Members of the county’s economic development authority board reluctantly gave up control of $400,000 they have accrued during their management of the county’s community services building.
The money, which has been placed in an escrow account, is the result of the “prudent” care of the Scott County Economic Development Authority.
Earlier this year, the Scott County Board of Supervisors agreed to move administration of the Scott County Community Services Building from the EDA to the central office. The action also required the escrow funds to be changed into an account under the county’s control.
Several members of the EDA board were clearly upset over the reworking of a proposed resolution that had been sent to the County Attorney Sally Kegley for review prior to their June 24 meeting.
Board chairman Joe Fuller explained that the original resolution, which was written by EDA Director John Kilgore Jr. and his secretary, Penny Horton, included some historical background to explain the situation.
“We only wanted to leave a trail of what happened when the building was built,” he said. “It was sent to the county attorney for approval and most of what I wanted was struck down.”
Kegley noted there was no actual documentation to substantiate the accuracy whether through past EDA minutes or other documents and shouldn’t be included.
Ross Jenkins said he understood the reason for the background was to preserve the process for posterior’s sake.
Several members wanted to make sure the resolution included wording that the fund could only be used for “major building maintenance and capital improvements.”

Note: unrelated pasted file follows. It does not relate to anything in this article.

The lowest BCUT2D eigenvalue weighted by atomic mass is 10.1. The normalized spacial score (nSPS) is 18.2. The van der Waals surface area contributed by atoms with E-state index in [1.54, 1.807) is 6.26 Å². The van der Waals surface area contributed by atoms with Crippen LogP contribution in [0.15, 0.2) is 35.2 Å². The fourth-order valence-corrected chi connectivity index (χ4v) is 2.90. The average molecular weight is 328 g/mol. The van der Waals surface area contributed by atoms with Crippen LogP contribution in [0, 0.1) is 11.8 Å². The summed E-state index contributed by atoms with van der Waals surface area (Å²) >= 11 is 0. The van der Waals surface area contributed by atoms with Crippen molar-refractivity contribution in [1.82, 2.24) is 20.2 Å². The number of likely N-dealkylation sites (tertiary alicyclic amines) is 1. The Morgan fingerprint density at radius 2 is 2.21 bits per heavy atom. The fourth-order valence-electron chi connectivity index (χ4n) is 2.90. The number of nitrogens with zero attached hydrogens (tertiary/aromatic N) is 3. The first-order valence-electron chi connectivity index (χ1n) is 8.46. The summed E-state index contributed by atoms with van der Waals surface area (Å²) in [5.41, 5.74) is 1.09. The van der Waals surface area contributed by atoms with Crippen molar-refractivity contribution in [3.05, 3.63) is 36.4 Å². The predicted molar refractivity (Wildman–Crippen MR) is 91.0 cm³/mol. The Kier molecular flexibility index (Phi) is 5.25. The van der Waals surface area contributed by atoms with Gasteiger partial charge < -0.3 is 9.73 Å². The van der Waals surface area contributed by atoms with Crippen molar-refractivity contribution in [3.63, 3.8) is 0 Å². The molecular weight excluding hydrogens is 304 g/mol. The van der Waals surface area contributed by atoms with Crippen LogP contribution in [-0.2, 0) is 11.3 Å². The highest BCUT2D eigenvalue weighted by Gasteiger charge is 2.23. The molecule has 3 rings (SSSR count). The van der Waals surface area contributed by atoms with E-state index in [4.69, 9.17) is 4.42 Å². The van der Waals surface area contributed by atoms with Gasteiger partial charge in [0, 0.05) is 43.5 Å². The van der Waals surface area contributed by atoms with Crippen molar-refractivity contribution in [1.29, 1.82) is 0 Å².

Fuller even said he was told that the escrow funds could be used for funding economic development.
Kegley stated that she received the resolution around noon and only gave her suggestions.
“Those are only my suggestions and obviously I didn’t know what I was interfering with,” she commented.
Jenkins noted that the resolution needed to have an addition that the action was requested by the county administrator.
“I understand that if it’s not written down, then you shouldn’t put it in there,” he said.
Kegley explained there was a difference of opinion among those involved as how the funds could be used – whether for routine maintenance or not. She also remarked it was “up for debate” whether the county administrator made a request or if the topic had been discussed by the parties involved.
Board member Charles Fugate questioned whether supervisors could change how the escrow account was handled once it was transferred to the county. Kegley explained that the county already was managing the property and all that was left to do was move the escrow funds into a new account.
“I don’t want five years from now people to say the EDA bailed on this if the building is let go and [becomes] run down,” Jenkins commented.
Kilgore explained that no matter what happened, the property was owned by the county.
“The county owns the building,” he said. “In the lease documents, it says the county maintains the building. They own the property and the building. We were only used to finance the building.”
After a lengthy discussion, the board agreed to retain its original version of the resolution, which includes the historical background.
“I say kudos to John, Joe and previous boards for keeping a balance in this,” said board member Roger Fraysier. “This has been a rainy day fund and I hate to see that go away – what with budget cuts and everything occurring today and then not having money in the account to pay for improvements but that would be on their watch. I agree with Ross that it needs to include this was at the request of the county administrator.”
Fuller added that the resolution very clearly spells out what happened and that the EDA wasn’t trying to gain anything by passing their version of the resolution.
The resolution was unanimously approved by the five members present, Marshall Tipton, Fraysier, Fugate, Fuller and Jenkins.
Later in the meeting, the board went into closed session to discuss disposition of property, prospects and real estate.